Though this figure is likely to come down once factors such as cooperation in the investigation into pricefixing are taken into account, it is significant ruling against the firms which account for around 80 percent of the world’s LCD panels.
According to the FTC the panel makers had colluded on minimum prices, pricing policies, timing of price increases and a ban on cash rebates between 2001 and 2006.
It was found that around 200 secret meetings took place over the course of six years to keep prices artificially high, and to confer on sales strategies.
This was bad news for customers as the cartel carried out meetings that they were fully aware contravened Korean laws.
It was Samsung, which had its Japanese and Taiwanese units investigated, that was hit the hardest with a $87.4 million fine.
LG Display was received a $58.9 million fine as the Korean authorities handed its harshest penalties ever for a price fixing probe, writes Taipei Times.
It is not the first time that Asian LCD makers have been found guilty of underhand pricing tactics. A similar probe was conducted in the US and this appears to have opened the way for more action against the global suppliers.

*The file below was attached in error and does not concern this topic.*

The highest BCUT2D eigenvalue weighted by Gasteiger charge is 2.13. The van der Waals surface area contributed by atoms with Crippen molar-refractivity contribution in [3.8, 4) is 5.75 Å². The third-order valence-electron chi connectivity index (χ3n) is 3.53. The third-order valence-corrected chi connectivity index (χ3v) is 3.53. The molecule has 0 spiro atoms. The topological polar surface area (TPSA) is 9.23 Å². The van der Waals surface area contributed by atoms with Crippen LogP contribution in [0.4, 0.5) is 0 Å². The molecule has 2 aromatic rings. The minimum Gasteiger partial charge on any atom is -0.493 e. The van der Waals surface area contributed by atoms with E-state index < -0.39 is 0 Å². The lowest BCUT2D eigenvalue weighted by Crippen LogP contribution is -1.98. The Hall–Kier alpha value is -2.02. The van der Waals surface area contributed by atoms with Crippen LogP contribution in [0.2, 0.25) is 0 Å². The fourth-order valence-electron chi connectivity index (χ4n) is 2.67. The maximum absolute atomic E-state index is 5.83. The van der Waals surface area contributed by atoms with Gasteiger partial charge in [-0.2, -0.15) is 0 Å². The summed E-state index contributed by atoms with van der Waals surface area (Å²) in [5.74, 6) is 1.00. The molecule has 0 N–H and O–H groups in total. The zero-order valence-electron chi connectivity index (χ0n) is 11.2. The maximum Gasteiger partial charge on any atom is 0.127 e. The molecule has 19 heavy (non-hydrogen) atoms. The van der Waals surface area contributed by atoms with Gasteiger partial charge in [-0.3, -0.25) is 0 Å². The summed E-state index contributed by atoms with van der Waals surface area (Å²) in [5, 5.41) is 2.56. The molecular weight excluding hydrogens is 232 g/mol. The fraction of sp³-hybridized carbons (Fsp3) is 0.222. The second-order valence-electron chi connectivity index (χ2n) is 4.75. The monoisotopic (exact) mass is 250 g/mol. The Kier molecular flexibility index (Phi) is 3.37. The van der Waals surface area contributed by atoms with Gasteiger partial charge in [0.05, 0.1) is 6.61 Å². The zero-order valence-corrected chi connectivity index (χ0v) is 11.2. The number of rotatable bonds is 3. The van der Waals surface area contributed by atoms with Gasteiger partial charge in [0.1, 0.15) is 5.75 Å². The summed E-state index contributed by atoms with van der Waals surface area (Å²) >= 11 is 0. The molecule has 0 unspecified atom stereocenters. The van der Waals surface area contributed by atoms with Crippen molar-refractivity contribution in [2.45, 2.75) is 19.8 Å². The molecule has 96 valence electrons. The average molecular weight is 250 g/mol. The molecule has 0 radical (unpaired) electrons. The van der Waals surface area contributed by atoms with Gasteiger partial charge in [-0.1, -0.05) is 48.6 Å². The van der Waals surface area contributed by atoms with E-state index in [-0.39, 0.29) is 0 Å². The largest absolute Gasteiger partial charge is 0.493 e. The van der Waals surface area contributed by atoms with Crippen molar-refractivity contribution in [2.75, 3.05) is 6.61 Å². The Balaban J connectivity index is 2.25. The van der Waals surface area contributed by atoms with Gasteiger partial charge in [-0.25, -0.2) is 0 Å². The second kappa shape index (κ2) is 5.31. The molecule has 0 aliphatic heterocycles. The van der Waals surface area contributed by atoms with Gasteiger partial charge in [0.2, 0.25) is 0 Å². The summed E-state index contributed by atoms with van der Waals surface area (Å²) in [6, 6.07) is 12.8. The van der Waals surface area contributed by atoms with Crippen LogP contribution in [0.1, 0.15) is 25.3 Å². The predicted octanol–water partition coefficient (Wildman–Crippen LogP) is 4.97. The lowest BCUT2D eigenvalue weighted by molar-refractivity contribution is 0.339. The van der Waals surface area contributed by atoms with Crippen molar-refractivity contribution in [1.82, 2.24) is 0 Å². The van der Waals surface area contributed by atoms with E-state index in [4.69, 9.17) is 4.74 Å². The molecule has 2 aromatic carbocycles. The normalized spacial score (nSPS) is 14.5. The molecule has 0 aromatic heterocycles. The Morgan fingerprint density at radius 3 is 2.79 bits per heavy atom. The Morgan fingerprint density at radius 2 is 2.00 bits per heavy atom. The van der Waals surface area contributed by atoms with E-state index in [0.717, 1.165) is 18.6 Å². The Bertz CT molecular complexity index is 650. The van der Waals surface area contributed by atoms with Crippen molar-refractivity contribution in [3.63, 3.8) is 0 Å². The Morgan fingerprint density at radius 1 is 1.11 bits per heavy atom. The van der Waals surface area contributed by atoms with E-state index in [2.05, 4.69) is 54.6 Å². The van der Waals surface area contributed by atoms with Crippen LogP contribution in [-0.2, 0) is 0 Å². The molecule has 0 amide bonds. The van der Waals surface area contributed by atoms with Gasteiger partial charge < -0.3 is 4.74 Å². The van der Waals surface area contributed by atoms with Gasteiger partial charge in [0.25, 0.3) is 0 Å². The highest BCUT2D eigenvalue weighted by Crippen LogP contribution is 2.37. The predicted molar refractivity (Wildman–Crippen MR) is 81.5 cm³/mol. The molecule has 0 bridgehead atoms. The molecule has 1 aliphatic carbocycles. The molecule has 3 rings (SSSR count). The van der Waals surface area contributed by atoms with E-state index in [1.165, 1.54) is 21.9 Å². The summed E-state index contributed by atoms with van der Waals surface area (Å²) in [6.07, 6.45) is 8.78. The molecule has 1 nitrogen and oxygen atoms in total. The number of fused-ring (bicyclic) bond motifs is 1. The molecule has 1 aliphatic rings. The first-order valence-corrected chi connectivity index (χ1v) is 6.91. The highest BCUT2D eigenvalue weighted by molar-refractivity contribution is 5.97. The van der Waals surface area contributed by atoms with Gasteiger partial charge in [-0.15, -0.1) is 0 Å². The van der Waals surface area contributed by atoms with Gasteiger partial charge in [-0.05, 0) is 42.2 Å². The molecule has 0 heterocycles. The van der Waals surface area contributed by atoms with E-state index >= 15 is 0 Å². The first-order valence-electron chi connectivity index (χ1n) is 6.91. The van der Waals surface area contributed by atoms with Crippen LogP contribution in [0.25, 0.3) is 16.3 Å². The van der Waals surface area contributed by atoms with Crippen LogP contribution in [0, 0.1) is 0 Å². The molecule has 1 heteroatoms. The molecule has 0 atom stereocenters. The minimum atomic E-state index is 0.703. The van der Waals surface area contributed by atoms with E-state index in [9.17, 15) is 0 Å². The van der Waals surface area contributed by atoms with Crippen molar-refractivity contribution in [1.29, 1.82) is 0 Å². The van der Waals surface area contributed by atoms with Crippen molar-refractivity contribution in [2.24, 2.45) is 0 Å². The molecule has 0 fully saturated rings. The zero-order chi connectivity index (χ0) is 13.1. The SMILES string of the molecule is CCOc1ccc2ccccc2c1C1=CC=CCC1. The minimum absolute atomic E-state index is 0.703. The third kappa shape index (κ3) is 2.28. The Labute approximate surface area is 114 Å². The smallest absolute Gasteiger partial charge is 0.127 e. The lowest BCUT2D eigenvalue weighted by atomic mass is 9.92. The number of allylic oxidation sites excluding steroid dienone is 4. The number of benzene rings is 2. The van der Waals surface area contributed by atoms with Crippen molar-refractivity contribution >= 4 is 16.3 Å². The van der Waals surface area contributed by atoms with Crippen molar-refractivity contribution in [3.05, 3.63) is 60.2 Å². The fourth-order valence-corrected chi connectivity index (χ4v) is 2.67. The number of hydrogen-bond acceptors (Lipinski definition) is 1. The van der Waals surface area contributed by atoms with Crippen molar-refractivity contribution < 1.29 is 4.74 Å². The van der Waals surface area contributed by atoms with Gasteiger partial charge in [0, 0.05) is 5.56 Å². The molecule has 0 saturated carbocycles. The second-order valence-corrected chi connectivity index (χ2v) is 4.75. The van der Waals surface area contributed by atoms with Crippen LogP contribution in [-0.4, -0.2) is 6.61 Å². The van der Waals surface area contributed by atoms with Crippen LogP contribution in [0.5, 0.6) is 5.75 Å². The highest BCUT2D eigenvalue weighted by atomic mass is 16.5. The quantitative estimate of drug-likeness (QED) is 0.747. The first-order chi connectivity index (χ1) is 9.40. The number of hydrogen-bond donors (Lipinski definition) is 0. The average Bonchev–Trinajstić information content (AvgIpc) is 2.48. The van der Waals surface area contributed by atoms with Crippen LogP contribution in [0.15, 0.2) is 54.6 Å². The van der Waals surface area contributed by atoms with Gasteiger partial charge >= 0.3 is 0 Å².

In an EU investigation last year fines were handed out to some of the same culprits, while price fixing revelations in the US led to prison sentences being handed out to executives.
With the current state of the panel industry Display Search analyst Paul Gray says that it is likely that such practices have been largely stamped out.
“There have been several cases in the past so it is not a big surprise that different jurisdictions have brought charges against the companies involved,” he told TechEye.
“In the past the temptation was to price fix when things got difficult, but if they are price fixing now then they are doing it in a very costly manner. This is because many companies are selling at just material prices due to the state of the panel industry.”
“Samsung , LG Display and others are all losing money and it is a very difficult time for the industry as demand drops. While price fixing certainly occurred in the past it would be a bit of a conspiracy theory to say that were doing it in these conditions.”
“The evidence is that everyone is really suffering at the moment.”
“Currently firms are having to idle-off capacity, for example doing maintenance work on weekdays rather than weekends or holidays.”
“Yes they got caught, and yes people have gone to prison over it, but it seems that now they have cleaned up their act.”